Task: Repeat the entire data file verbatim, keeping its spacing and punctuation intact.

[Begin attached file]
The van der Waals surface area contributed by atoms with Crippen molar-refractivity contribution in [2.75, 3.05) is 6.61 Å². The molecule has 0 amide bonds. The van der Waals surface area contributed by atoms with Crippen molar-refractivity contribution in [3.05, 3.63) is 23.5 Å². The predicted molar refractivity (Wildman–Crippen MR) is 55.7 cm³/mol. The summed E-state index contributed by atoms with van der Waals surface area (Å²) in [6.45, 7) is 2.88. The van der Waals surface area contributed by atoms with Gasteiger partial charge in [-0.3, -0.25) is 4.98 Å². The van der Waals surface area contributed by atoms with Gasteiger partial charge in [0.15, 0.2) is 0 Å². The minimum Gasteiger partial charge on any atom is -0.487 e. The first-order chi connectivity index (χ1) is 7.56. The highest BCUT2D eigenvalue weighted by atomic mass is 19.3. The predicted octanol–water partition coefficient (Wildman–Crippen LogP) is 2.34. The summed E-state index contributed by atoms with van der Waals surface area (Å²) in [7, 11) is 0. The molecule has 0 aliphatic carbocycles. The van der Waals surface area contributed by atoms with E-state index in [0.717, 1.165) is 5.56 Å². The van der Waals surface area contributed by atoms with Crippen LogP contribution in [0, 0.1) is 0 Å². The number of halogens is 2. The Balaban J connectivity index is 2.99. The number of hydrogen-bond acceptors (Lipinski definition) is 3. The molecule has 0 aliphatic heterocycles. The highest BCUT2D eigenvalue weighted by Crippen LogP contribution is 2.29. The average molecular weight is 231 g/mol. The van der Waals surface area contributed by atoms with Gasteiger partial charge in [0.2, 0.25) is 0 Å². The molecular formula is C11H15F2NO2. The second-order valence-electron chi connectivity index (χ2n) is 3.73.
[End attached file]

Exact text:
The van der Waals surface area contributed by atoms with Crippen molar-refractivity contribution in [2.75, 3.05) is 6.61 Å². The molecule has 0 amide bonds. The van der Waals surface area contributed by atoms with Crippen molar-refractivity contribution in [3.05, 3.63) is 23.5 Å². The predicted molar refractivity (Wildman–Crippen MR) is 55.7 cm³/mol. The summed E-state index contributed by atoms with van der Waals surface area (Å²) in [6.45, 7) is 2.88. The van der Waals surface area contributed by atoms with Gasteiger partial charge in [-0.3, -0.25) is 4.98 Å². The van der Waals surface area contributed by atoms with Gasteiger partial charge in [0.15, 0.2) is 0 Å². The minimum Gasteiger partial charge on any atom is -0.487 e. The first-order chi connectivity index (χ1) is 7.56. The highest BCUT2D eigenvalue weighted by atomic mass is 19.3. The predicted octanol–water partition coefficient (Wildman–Crippen LogP) is 2.34. The summed E-state index contributed by atoms with van der Waals surface area (Å²) in [7, 11) is 0. The molecule has 0 aliphatic carbocycles. The van der Waals surface area contributed by atoms with E-state index in [0.717, 1.165) is 5.56 Å². The van der Waals surface area contributed by atoms with Crippen LogP contribution in [0, 0.1) is 0 Å². The number of halogens is 2. The Balaban J connectivity index is 2.99. The number of hydrogen-bond acceptors (Lipinski definition) is 3. The molecule has 0 aliphatic heterocycles. The highest BCUT2D eigenvalue weighted by Crippen LogP contribution is 2.29. The average molecular weight is 231 g/mol. The van der Waals surface area contributed by atoms with Gasteiger partial charge in [0.2, 0.25) is 0 Å². The molecular formula is C11H15F2NO2. The second-order valence-electron chi connectivity index (χ2n) is 3.73.